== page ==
• Referring now to Fig. 18, there is shown in block diagram form, a logical view of file security in a multiple domain data processing system using a system generated cross-domain key. At host initialization time of each host system in the different domains, (1) host master keys (KMHØj) and (KMHØk) are selected and loaded into MK memory of the respective host systems by a manual WMK function or by requesting the execution of a WMK function under host control, (2) each host system then requests a series of GRN functions to be executed to define a series of secondary file keys (KNF1-KNFn) for each of the storage media associated with each host system and a cross-domain key (KNFjk) and (KNFkj) for each host system, respectively, for cross-domain file communication with the other host system. The cross-domain keys are then distributed to an authorized user in the other domain in a secure manner, as by courier, registered mail, public telephone, etc, for loading into the host system of the other domain, (3) each host system next requests a series of EMK2 functions to be performed to encipher each of the generated secondary file keys and the cross-domain key received from the other host system under the second variant of the Hosti master key (EKMH2jKNFj---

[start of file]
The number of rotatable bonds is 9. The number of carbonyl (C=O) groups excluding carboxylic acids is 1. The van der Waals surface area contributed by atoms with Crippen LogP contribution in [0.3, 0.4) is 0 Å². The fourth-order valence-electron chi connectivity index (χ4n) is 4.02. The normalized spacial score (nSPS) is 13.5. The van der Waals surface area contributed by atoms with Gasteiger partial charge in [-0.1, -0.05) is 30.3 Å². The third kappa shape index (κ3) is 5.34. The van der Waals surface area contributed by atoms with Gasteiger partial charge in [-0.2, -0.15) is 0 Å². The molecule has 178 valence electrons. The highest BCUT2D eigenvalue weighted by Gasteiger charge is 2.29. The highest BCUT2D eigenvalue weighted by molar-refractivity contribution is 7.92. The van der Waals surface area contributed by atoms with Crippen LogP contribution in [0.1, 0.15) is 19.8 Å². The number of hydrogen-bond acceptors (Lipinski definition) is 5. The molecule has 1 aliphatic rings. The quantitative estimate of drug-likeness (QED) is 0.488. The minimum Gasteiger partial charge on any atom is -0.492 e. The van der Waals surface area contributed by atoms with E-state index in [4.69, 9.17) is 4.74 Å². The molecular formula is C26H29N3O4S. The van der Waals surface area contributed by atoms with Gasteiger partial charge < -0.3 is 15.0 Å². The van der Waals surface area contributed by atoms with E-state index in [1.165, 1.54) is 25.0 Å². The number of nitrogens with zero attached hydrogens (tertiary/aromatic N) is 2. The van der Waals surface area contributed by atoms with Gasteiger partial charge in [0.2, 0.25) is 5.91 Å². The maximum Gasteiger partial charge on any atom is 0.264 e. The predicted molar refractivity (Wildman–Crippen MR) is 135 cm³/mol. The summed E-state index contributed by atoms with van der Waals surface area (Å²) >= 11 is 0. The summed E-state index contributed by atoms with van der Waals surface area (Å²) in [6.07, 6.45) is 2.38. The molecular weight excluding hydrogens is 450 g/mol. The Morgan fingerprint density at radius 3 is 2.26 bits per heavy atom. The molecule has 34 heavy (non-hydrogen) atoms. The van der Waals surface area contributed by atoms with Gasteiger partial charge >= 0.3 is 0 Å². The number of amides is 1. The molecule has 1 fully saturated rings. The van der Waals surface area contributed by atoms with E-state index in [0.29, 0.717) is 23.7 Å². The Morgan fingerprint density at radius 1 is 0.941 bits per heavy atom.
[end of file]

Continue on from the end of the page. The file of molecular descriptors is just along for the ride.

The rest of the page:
Figure imgb0007
    ) and (
    Figure imgb0008
    ) in Hostj and (
    Figure imgb0009
    )---
    Figure imgb0010